“Close, but no cigar”
Definition: Being near success, but just missing out.
Origin: Once upon a time, fairground stalls favored gifting cigars to winners rather than overstuffed, over-sized plush toys. Needless to say, winning was nearly impossible at the rigged carnival games and thus the idiom war born. The first evidence of the saying comes from a film script for Annie Oakley in 1935, after which it was frequently used in newspaper articles.
“Bust your balls”
Definition: A slang term which can refer to a form of punishment, working hard, or being harassed or teased.
Origin: Believe it or not, the term actually comes from literally busting the balls of a calf. Rather than cutting them off or chemically sterilizing them, a method was developed to literally break a calf’s testicles to turn them from a bull to a steer. Thankfully, only the figurative version is used by humans.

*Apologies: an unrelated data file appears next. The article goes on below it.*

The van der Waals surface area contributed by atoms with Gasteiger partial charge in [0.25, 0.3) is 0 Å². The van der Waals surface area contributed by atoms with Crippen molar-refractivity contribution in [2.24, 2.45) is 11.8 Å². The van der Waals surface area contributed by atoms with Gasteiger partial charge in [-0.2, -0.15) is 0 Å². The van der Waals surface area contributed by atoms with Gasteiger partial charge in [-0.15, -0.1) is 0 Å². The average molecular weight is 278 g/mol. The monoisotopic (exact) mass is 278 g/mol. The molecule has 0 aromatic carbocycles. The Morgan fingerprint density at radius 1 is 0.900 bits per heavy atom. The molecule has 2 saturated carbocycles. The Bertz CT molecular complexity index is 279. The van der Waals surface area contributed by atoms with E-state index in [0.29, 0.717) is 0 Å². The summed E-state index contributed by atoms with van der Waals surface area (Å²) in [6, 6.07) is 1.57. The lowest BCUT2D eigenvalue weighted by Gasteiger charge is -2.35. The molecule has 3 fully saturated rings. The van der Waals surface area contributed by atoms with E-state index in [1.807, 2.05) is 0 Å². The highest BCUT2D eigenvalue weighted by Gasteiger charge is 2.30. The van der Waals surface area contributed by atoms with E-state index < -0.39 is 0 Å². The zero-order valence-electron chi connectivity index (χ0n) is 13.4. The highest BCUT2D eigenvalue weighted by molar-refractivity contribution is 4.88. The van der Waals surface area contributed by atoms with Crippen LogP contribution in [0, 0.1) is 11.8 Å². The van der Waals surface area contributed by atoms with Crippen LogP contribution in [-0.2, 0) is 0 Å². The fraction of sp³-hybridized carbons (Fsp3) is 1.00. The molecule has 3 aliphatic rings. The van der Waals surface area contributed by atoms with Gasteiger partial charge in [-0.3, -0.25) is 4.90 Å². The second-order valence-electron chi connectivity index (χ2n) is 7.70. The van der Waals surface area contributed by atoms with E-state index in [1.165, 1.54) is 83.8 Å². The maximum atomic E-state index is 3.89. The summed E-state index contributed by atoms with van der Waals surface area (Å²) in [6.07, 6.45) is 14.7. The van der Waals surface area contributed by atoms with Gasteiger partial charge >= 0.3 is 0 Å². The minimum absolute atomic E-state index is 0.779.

“Bark up the wrong tree”
Definition: To make the wrong choice or pursue the wrong course.
Origin: When hunting raccoons for fur was a popular sport, hunting dogs were used to sniff them out of trees. Being a nocturnal animal, the hunting party had to work at night, and the dogs would sometimes end up choosing the wrong tree, or as the idiom goes, ‘bark up the wrong tree”. The term was first printed in a book by Davy Crockett in 1833.
“Always a bridesmaid, never a bride”
Definition: Literally, always being a bridesmaid and never a bride. More figuratively, it is a forlorn saying for women when they can’t find love.
Origin: This gem of an idiom was first recorded in a Victorian music hall tune, “Why Am I Always A Bridesmaid?”, by Fred W. Leigh. However, the phrase garnered popularity after a retrospectively hilarious ad for Listerine mouthwash in 1924. The slogan, “Often a bridesmaid, but never a bride”, accompanied a picture of a forlorn ‘Edna’, who, because of her halitosis (bad breath), was never being able to find love. The solution: buying Listerine mouthwash in bulk.